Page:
To mark International Women’s Day 2022, Information Age is publishing a special series, Women in IT Leadership. We speak with 15 women in various tech roles across Australia about how they got their start in the IT industry, their approach to leadership, and how to encourage more females into technology careers.
This week, we speak with Kate Gubbins, CEO and founder of Simpology.
Kate Gubbins was fortunate to have business role models around her when inspiration hit.
“I've been lucky that even in my own family, I have good role models in regard to business development and business ownership.”
As CEO and founder of Simpology, Kate knows that seeing how it’s done played a part in her decision to strike out on her own.
“I'm sure it has played a big role in feeling that I can step forward. I do have a lot of people I've worked with in the industry as well, who absolutely have shown me good ways to manage business and people,” she notes.
Kate spotted a gap in the mortgage space and went on to create something new – that led her into technology.
“I wanted to build something that would digitise all of the knowledge and capability around different lenders’ requirements for mortgage brokers.”
As a young woman, she’d never considered a career in technology. “I absolutely didn't. Perhaps those opportunities weren't made apparent to me or my interest wasn’t there,” she says. “As a younger me, I didn't have the compelling interest in using technology to solve things, perhaps, and so I didn't go down that road.”
Now she’s fully immersed in technology and is in awe of its many applications.
“It's fascinating and a joy to see a solution be created for a real-world problem, to see that come to life. It's also enjoyable from the point of view of our customers when you can see you're helping them and creating efficiencies and solutions and making their lives easier.
“It's exciting and we get a kick out of helping people. That is definitely what I enjoy most about being involved in technology.”
For Kate, one of the things about technology is the prospect of endless possibilities.
“That's actually one of the really exciting things about technology in that more and more is becoming possible all the time,” she declares.
“Definitely with APIs and the way that systems can talk to each other and the benefits that come from that. There's so much that we can achieve now in being able to hook into other systems that have source of truth data, or services that can make your own system better.”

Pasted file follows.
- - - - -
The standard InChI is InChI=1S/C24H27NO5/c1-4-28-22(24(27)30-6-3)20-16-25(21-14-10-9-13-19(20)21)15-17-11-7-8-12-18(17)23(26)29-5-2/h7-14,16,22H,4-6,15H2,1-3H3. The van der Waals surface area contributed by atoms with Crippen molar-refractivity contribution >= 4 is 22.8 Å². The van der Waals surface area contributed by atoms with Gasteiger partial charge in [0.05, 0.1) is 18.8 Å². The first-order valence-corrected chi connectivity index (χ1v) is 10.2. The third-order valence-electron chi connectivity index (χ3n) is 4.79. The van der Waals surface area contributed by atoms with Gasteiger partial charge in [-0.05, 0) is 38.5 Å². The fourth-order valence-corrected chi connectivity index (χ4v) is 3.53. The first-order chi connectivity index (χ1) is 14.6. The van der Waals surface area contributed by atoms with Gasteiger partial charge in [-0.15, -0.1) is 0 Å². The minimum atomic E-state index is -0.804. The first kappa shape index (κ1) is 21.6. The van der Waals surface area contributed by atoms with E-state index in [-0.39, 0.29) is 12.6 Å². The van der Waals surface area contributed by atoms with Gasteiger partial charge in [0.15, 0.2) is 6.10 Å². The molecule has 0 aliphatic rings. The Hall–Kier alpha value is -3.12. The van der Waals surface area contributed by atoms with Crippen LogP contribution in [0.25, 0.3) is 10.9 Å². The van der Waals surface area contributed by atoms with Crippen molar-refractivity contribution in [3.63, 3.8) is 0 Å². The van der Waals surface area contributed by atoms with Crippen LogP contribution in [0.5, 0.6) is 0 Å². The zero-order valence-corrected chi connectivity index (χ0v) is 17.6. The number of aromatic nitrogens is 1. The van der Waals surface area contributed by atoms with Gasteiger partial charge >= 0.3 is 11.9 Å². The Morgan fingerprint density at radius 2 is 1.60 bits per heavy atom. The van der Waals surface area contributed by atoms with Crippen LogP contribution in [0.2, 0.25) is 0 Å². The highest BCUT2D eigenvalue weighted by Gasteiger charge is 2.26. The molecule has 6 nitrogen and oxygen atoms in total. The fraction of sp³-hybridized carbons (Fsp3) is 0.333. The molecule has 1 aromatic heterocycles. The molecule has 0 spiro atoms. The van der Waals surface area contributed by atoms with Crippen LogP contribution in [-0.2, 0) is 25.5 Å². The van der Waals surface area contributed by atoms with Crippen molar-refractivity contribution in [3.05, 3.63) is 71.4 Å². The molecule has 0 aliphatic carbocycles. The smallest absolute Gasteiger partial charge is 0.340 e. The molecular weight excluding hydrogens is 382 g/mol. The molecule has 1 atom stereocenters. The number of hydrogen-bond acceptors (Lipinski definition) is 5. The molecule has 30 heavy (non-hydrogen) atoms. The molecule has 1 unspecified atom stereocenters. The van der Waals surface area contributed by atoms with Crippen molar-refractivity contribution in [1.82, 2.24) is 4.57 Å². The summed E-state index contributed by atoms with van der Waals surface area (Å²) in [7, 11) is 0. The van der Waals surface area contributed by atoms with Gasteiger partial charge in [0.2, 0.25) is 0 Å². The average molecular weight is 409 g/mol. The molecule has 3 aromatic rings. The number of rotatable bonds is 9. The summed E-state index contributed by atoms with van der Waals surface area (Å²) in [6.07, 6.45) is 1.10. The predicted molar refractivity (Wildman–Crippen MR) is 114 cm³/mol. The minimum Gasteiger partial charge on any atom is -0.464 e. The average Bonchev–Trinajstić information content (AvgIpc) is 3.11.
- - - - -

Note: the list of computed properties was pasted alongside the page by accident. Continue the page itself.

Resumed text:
And it doesn’t always mean you have to be a coder or a technical expert from the outset.
“You don't have to be the best at everything. You don't have to reinvent the wheel, you can instead link to services already doing things, that’s their strength, and there are professional service providers for any particular element.”
A model of leadership
Kate’s role is managing high-level stakeholders to understand what's important to the business and to its customers.
“Managing priorities well and communicating what the grand vision of the business is and why we're going down new roads is important, as is keeping everyone on the same page in our organisation, having focus, supporting all of our team in regard to the tools, education and equipment they need in order to do the best job that they possibly can."
In her own life, Kate is creating another model of leadership, both to other women and closer to home in her own family.
“With my daughters, I hope they will give themselves all of the schooling that will give them an opportunity to get into tech if they want to at a more grass roots level than I came into it at,” she notes.
Her advice to women is to keep an open mind. “And delve into it a bit deeper because tech is a fabulous industry. As more technology becomes available, there are more ways to do things on a daily basis. But that's actually one of the really exciting things about technology – that more and more is becoming possible all the time.”
Time with the family and at the beach are always high on the agenda too. Spending time outdoors on the weekends is a must, as is attending to the kids sporting events.
Down time is best spent reading, says Kate. “I love reading. I've always got my nose in the book.”